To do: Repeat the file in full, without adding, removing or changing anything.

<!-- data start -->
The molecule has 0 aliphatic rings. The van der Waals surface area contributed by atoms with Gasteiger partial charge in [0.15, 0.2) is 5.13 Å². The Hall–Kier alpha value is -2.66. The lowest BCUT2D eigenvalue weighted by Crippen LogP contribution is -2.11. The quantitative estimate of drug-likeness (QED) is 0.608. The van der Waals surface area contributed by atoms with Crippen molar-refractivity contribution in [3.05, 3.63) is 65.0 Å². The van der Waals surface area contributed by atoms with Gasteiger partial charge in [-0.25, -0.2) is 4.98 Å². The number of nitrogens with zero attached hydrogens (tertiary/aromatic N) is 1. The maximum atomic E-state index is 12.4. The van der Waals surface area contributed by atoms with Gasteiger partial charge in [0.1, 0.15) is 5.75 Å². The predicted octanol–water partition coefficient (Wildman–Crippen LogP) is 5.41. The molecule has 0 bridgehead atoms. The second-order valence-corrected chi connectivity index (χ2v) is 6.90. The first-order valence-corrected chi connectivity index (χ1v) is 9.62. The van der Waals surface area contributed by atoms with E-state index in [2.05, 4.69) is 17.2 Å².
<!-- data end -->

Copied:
The molecule has 0 aliphatic rings. The van der Waals surface area contributed by atoms with Gasteiger partial charge in [0.15, 0.2) is 5.13 Å². The Hall–Kier alpha value is -2.66. The lowest BCUT2D eigenvalue weighted by Crippen LogP contribution is -2.11. The quantitative estimate of drug-likeness (QED) is 0.608. The van der Waals surface area contributed by atoms with Crippen molar-refractivity contribution in [3.05, 3.63) is 65.0 Å². The van der Waals surface area contributed by atoms with Gasteiger partial charge in [-0.25, -0.2) is 4.98 Å². The number of nitrogens with zero attached hydrogens (tertiary/aromatic N) is 1. The maximum atomic E-state index is 12.4. The van der Waals surface area contributed by atoms with Gasteiger partial charge in [0.1, 0.15) is 5.75 Å². The predicted octanol–water partition coefficient (Wildman–Crippen LogP) is 5.41. The molecule has 0 bridgehead atoms. The second-order valence-corrected chi connectivity index (χ2v) is 6.90. The first-order valence-corrected chi connectivity index (χ1v) is 9.62. The van der Waals surface area contributed by atoms with E-state index in [2.05, 4.69) is 17.2 Å².